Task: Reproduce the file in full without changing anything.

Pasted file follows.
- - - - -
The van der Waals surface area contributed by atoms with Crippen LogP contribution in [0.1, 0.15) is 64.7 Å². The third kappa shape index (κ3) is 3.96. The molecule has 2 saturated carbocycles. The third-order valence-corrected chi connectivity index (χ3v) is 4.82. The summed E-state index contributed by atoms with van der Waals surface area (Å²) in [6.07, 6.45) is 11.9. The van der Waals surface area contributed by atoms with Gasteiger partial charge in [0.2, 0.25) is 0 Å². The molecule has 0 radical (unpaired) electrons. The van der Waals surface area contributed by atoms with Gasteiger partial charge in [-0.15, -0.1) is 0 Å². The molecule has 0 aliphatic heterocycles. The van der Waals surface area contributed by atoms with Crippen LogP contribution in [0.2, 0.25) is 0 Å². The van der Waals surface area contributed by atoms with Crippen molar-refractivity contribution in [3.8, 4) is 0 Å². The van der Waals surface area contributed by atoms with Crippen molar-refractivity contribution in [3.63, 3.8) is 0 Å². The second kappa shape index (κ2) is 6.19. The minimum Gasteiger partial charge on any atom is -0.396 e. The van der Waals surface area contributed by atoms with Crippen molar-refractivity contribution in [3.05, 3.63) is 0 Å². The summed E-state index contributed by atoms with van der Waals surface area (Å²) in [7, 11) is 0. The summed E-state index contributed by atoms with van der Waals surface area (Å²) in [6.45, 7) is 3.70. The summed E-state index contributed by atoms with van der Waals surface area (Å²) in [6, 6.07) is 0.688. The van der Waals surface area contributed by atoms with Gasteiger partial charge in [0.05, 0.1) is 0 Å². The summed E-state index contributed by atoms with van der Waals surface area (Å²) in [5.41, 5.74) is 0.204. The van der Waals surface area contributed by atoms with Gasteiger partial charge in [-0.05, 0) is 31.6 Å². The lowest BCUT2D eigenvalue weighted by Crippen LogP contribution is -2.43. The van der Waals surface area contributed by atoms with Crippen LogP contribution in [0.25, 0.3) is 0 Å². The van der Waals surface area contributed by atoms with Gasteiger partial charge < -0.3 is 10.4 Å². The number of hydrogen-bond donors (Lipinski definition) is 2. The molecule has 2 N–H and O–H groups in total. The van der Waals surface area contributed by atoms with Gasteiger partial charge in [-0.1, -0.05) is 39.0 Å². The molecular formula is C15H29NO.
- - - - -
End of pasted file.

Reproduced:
The van der Waals surface area contributed by atoms with Crippen LogP contribution in [0.1, 0.15) is 64.7 Å². The third kappa shape index (κ3) is 3.96. The molecule has 2 saturated carbocycles. The third-order valence-corrected chi connectivity index (χ3v) is 4.82. The summed E-state index contributed by atoms with van der Waals surface area (Å²) in [6.07, 6.45) is 11.9. The van der Waals surface area contributed by atoms with Gasteiger partial charge in [0.2, 0.25) is 0 Å². The molecule has 0 radical (unpaired) electrons. The van der Waals surface area contributed by atoms with Gasteiger partial charge in [-0.15, -0.1) is 0 Å². The molecule has 0 aliphatic heterocycles. The van der Waals surface area contributed by atoms with Crippen LogP contribution in [0.2, 0.25) is 0 Å². The van der Waals surface area contributed by atoms with Crippen molar-refractivity contribution in [3.8, 4) is 0 Å². The van der Waals surface area contributed by atoms with Crippen molar-refractivity contribution in [3.63, 3.8) is 0 Å². The second kappa shape index (κ2) is 6.19. The minimum Gasteiger partial charge on any atom is -0.396 e. The van der Waals surface area contributed by atoms with Crippen molar-refractivity contribution in [3.05, 3.63) is 0 Å². The summed E-state index contributed by atoms with van der Waals surface area (Å²) in [7, 11) is 0. The summed E-state index contributed by atoms with van der Waals surface area (Å²) in [6.45, 7) is 3.70. The summed E-state index contributed by atoms with van der Waals surface area (Å²) in [6, 6.07) is 0.688. The van der Waals surface area contributed by atoms with Gasteiger partial charge in [0.05, 0.1) is 0 Å². The summed E-state index contributed by atoms with van der Waals surface area (Å²) in [5.41, 5.74) is 0.204. The van der Waals surface area contributed by atoms with Gasteiger partial charge in [-0.05, 0) is 31.6 Å². The lowest BCUT2D eigenvalue weighted by Crippen LogP contribution is -2.43. The van der Waals surface area contributed by atoms with Crippen LogP contribution in [0.25, 0.3) is 0 Å². The van der Waals surface area contributed by atoms with Gasteiger partial charge < -0.3 is 10.4 Å². The number of hydrogen-bond donors (Lipinski definition) is 2. The molecule has 2 N–H and O–H groups in total. The van der Waals surface area contributed by atoms with Gasteiger partial charge in [-0.1, -0.05) is 39.0 Å². The molecular formula is C15H29NO.